Stay-at-home orders also mean that some people are quarantined with abusers. Physical abuse and sexual abuse are often intertwined. Research suggests that people who experience domestic violence are less likely to use contraception and more likely to experience unwanted pregnancy (16). In some situations, partners may disapprove of the use of contraception (17) and birth control sabotage can be motivated by a desire to control reproductive choice (18).
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What to do if you’re trying to conceive during coronavirus
Conception is a deeply personal choice. There will always be environmental and psychological factors that contribute to a person’s desire to start or grow their family. Understandably, coronavirus may make the decision whether or not to conceive overwhelmingly difficult. This pandemic will also force some people to change their reproductive plans without their consent.
During this time of uncertainty, the best people to guide your conception plans are those on your reproductive health team. Although your reproductive plans might change temporarily because of coronavirus, providers are monitoring the situation closely and will work to keep your reproductive intentions as close to what you planned as possible. In the meantime, if you are hoping to conceive, continue to eat a balanced diet and take prenatal vitamins with folic acid.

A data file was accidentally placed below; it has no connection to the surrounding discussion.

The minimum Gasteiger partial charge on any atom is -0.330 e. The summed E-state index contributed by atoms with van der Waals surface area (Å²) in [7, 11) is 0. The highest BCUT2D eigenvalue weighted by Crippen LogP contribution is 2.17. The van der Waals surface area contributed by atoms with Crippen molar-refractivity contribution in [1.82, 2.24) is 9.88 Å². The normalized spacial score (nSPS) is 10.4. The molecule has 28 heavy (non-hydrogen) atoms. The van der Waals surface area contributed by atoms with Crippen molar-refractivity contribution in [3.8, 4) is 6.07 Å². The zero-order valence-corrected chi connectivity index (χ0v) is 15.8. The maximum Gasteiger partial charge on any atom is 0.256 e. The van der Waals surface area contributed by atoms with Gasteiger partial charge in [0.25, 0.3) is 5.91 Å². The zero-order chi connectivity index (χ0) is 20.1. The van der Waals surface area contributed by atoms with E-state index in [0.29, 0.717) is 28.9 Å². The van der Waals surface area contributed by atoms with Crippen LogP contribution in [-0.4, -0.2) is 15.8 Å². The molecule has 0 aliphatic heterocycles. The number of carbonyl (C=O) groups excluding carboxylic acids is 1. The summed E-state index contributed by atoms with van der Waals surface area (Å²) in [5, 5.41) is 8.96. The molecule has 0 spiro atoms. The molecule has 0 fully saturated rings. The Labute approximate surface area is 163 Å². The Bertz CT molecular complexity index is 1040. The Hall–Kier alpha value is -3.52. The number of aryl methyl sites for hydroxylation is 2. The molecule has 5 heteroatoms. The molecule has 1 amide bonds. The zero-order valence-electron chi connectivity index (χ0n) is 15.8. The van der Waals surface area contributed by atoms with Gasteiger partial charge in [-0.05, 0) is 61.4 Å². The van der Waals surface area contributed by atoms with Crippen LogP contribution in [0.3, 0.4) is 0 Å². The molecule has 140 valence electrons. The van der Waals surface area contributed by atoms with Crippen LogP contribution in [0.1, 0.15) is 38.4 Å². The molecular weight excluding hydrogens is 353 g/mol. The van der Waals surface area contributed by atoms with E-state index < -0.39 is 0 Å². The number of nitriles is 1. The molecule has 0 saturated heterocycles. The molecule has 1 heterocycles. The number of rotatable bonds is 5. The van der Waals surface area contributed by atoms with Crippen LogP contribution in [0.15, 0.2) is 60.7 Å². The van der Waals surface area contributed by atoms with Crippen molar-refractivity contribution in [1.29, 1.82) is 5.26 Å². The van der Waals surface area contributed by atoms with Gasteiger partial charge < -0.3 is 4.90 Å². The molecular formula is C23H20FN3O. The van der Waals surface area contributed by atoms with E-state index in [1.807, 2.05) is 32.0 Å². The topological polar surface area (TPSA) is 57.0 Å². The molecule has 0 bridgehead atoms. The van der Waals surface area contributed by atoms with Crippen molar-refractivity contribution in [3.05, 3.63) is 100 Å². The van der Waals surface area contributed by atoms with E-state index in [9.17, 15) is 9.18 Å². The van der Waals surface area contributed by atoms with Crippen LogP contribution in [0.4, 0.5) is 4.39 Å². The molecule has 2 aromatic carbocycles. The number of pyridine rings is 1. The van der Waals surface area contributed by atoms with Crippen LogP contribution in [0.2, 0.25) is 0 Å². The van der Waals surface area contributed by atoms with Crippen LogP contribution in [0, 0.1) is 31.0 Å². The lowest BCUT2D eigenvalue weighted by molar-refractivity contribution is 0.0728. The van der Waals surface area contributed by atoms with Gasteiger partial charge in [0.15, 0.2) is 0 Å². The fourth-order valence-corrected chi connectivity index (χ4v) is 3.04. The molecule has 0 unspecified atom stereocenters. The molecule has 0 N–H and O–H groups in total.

Keep updating your cycle, symptoms, and sexual activity in Clue and we’ll keep you informed as we find out more.
*If you are currently experiencing domestic violence, and are located in one of the following countries, please call a hotline for resources. If your country is not listed below, please search for a trusted resource specific to your location online.
United States Domestic Violence Hotline 1-800-799-SAFE (7233)
United Kingdom National Domestic Violence Helpline 0808 2000 247
German Violence Against Women Hotline 08000 116 016
Australia National Sexual Assault, Domestic Family Violence Counselling Service 1800 RESPECT (1800 737 732)
New Zealand Women's Refuge 0800 REFUGE (0800 733 843)
Violences femmes info 3919
SOS Viols (rape) : 0 800 05 95 95
Domestic violence Victims : 08 842 846 37
Ending Violence Association of Canada Visit website for phone number for each state